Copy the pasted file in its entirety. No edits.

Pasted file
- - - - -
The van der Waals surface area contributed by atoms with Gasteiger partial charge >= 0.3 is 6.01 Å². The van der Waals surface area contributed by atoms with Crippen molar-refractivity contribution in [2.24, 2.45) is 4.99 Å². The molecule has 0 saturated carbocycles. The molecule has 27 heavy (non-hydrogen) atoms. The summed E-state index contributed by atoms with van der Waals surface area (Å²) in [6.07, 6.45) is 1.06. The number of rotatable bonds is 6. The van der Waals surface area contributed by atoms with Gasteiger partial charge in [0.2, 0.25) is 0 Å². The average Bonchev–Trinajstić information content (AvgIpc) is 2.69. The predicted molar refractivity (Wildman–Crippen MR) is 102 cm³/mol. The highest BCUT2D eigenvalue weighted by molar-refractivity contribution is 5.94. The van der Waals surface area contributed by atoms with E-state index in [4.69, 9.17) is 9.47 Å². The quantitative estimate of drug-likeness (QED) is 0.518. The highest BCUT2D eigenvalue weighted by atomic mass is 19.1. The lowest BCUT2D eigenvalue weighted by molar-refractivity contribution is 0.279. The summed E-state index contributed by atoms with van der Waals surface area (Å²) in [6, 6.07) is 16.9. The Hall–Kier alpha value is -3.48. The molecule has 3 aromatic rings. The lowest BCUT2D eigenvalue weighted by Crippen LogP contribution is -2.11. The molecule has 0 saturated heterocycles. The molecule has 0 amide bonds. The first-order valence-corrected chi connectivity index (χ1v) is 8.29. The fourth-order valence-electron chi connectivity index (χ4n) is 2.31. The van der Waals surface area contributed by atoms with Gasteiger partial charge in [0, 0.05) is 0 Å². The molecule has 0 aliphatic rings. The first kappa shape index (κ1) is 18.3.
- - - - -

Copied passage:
The van der Waals surface area contributed by atoms with Gasteiger partial charge >= 0.3 is 6.01 Å². The van der Waals surface area contributed by atoms with Crippen molar-refractivity contribution in [2.24, 2.45) is 4.99 Å². The molecule has 0 saturated carbocycles. The molecule has 27 heavy (non-hydrogen) atoms. The summed E-state index contributed by atoms with van der Waals surface area (Å²) in [6.07, 6.45) is 1.06. The number of rotatable bonds is 6. The van der Waals surface area contributed by atoms with Gasteiger partial charge in [0.2, 0.25) is 0 Å². The average Bonchev–Trinajstić information content (AvgIpc) is 2.69. The predicted molar refractivity (Wildman–Crippen MR) is 102 cm³/mol. The highest BCUT2D eigenvalue weighted by molar-refractivity contribution is 5.94. The van der Waals surface area contributed by atoms with E-state index in [4.69, 9.17) is 9.47 Å². The quantitative estimate of drug-likeness (QED) is 0.518. The highest BCUT2D eigenvalue weighted by atomic mass is 19.1. The lowest BCUT2D eigenvalue weighted by molar-refractivity contribution is 0.279. The summed E-state index contributed by atoms with van der Waals surface area (Å²) in [6, 6.07) is 16.9. The Hall–Kier alpha value is -3.48. The molecule has 3 aromatic rings. The lowest BCUT2D eigenvalue weighted by Crippen LogP contribution is -2.11. The molecule has 0 saturated heterocycles. The molecule has 0 amide bonds. The first-order valence-corrected chi connectivity index (χ1v) is 8.29. The fourth-order valence-electron chi connectivity index (χ4n) is 2.31. The van der Waals surface area contributed by atoms with Gasteiger partial charge in [0, 0.05) is 0 Å². The molecule has 0 aliphatic rings. The first kappa shape index (κ1) is 18.3.